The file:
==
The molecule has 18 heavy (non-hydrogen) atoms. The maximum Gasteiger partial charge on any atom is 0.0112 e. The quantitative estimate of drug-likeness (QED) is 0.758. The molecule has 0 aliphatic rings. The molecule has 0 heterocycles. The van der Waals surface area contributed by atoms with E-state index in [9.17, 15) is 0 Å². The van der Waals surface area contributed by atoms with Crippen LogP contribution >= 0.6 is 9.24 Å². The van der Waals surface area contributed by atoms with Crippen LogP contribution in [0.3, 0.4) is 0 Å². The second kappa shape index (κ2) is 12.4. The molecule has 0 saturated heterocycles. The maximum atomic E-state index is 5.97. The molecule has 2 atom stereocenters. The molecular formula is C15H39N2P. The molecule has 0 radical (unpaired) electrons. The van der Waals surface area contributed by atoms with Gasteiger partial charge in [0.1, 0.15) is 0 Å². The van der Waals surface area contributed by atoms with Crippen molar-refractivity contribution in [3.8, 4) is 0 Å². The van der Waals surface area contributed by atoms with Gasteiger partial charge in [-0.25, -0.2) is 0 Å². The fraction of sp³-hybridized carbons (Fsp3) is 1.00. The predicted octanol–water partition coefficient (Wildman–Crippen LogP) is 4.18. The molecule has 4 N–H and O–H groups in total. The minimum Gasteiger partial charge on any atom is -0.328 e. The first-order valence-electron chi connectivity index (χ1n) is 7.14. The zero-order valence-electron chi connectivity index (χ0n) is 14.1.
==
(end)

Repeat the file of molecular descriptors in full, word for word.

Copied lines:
The molecule has 18 heavy (non-hydrogen) atoms. The maximum Gasteiger partial charge on any atom is 0.0112 e. The quantitative estimate of drug-likeness (QED) is 0.758. The molecule has 0 aliphatic rings. The molecule has 0 heterocycles. The van der Waals surface area contributed by atoms with E-state index in [9.17, 15) is 0 Å². The van der Waals surface area contributed by atoms with Crippen LogP contribution >= 0.6 is 9.24 Å². The van der Waals surface area contributed by atoms with Crippen LogP contribution in [0.3, 0.4) is 0 Å². The second kappa shape index (κ2) is 12.4. The molecule has 0 saturated heterocycles. The maximum atomic E-state index is 5.97. The molecule has 2 atom stereocenters. The molecular formula is C15H39N2P. The molecule has 0 radical (unpaired) electrons. The van der Waals surface area contributed by atoms with Gasteiger partial charge in [0.1, 0.15) is 0 Å². The van der Waals surface area contributed by atoms with Crippen molar-refractivity contribution in [3.8, 4) is 0 Å². The van der Waals surface area contributed by atoms with Gasteiger partial charge in [-0.25, -0.2) is 0 Å². The fraction of sp³-hybridized carbons (Fsp3) is 1.00. The predicted octanol–water partition coefficient (Wildman–Crippen LogP) is 4.18. The molecule has 4 N–H and O–H groups in total. The minimum Gasteiger partial charge on any atom is -0.328 e. The first-order valence-electron chi connectivity index (χ1n) is 7.14. The zero-order valence-electron chi connectivity index (χ0n) is 14.1.